In health economic evaluations, value added tax is commonly treated as a transfer payment. Following this argument, resources are valued equal to their net-of-tax prices in economic evaluations applying a societal perspective. In this article we argue that if there is the possibility that a new healthcare intervention may expand the healthcare budget, the social cost of input factors should be the gross-of-tax prices and not the net-of-tax prices. The rising interest in cost-benefit analysis and the use of absolute thresholds, net benefit estimates and acceptability curves in cost-effectiveness analysis makes this argument highly relevant for an appropriate use of these tools in prioritisation.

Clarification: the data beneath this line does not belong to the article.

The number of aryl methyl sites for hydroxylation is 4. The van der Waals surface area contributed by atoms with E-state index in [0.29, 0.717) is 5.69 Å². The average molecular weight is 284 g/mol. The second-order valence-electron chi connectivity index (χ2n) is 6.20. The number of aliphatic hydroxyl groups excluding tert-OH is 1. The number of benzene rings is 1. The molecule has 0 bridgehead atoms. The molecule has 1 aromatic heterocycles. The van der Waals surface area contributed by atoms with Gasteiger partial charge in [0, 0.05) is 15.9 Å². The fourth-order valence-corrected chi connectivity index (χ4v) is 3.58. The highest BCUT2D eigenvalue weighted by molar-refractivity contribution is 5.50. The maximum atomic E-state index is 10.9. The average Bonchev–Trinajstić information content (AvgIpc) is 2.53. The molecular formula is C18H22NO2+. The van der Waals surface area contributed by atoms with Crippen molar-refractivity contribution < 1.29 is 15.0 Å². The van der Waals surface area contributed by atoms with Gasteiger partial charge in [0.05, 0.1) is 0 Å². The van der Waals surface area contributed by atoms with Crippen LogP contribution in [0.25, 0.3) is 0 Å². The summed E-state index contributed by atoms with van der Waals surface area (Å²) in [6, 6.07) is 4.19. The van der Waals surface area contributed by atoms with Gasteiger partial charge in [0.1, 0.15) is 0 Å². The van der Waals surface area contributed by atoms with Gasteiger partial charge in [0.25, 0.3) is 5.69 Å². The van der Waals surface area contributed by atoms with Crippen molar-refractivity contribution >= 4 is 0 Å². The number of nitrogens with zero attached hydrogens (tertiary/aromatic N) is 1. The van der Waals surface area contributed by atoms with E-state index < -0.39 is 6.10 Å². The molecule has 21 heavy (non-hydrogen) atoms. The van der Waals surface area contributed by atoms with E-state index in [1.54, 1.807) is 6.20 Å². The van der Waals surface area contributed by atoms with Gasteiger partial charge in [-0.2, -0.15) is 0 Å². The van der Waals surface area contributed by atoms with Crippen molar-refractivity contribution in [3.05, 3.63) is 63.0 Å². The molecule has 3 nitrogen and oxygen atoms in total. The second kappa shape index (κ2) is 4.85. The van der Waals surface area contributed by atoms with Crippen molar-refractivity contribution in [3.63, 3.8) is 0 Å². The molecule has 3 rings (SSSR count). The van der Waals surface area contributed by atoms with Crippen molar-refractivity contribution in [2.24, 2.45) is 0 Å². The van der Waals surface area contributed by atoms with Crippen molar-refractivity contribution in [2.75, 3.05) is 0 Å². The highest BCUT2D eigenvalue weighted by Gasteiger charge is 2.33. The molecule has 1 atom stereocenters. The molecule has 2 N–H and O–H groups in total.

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No sources of funding were used to assist in the preparation of this review. The authors have no conflicts of interest that are directly relevant to the contents of this review.
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Bech, M., Christiansen, T. & Gyrd-Hansen, D. Handling Value Added Tax (VAT) in Economic Evaluations. Appl Health Econ Health Policy 5, 209–213 (2006). https://doi.org/10.2165/00148365-200605040-00003
- Economic Evaluation
- Marginal Cost
- Opportunity Cost
- Input Factor
- Shadow Price